On the ground is where both teams do the majority of their damage. Both teams have more than 2,000 yards rushing this season and have multiple weapons that can score when given the football.

Zac Little leads North Hall with a team-best 1,028 yards rushing with 11 touchdowns, while Smith has 929 yards rushing with 16 touchdowns.

“I don’t know anyone that plays North Hall that doesn’t load the box,” Simpson said. “You have to. They’re so big and physical up front, they have two big fullbacks, they have halfbacks that can run and their best player is the quarterback, Smith. He is outstanding.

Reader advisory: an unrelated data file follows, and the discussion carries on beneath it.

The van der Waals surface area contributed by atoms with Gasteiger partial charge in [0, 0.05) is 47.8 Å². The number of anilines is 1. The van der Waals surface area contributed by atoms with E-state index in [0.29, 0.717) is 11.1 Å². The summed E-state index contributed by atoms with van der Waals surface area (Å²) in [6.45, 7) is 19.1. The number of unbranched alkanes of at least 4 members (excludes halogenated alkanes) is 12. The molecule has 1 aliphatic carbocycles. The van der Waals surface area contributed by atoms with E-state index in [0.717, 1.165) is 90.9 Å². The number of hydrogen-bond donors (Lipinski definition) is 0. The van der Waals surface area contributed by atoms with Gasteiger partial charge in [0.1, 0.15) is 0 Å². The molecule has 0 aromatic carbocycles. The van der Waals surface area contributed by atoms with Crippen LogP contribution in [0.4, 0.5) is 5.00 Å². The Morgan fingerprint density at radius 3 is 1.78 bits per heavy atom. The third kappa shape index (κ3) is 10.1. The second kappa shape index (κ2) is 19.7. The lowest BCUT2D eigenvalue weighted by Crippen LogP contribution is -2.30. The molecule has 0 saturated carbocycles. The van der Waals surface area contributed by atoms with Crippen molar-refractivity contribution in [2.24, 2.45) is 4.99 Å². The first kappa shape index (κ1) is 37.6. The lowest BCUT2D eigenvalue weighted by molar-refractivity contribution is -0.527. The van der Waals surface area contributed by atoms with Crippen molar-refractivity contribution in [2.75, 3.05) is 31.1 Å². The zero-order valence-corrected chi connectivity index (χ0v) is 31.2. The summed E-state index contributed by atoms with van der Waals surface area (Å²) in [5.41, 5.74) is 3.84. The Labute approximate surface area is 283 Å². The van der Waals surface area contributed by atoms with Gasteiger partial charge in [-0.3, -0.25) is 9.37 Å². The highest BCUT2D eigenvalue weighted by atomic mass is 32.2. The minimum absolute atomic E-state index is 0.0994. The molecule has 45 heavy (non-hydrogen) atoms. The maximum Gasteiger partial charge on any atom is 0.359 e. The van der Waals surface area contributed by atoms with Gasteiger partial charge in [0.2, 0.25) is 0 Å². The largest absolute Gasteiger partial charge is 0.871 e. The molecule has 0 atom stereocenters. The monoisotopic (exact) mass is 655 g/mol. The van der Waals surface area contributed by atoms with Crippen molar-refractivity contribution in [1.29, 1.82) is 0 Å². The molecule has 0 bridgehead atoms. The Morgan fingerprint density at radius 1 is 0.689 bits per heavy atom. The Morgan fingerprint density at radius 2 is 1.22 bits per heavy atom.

“The game plan, honestly, is finding a way to get off the field. They’re going to make their yards and get first downs and the game plan is to find a time on the drive to get them behind the sticks and force them to punt.”

Evyn Cooper (506 yards, 4 touchdowns), Joshua Thomas (488 yards, 9 touchdowns), Xavier Gantt (394 yards, 6 touchdowns) and Thomas Wilson (339 yards, 10 touchdowns) all lead an aggressive Buford rushing attack.

In the passing game, Buford’s two-headed quarterback attack of Taylor Mitchell and Montgomery VanGorder has proven to be effective. Mitchell is completing 66 percent of his passes for 542 yards with six touchdowns, while
VanGorder, who used to attend North Hall, has completed 30 of 39 passes (79 percent) for 581 yards with eight scores.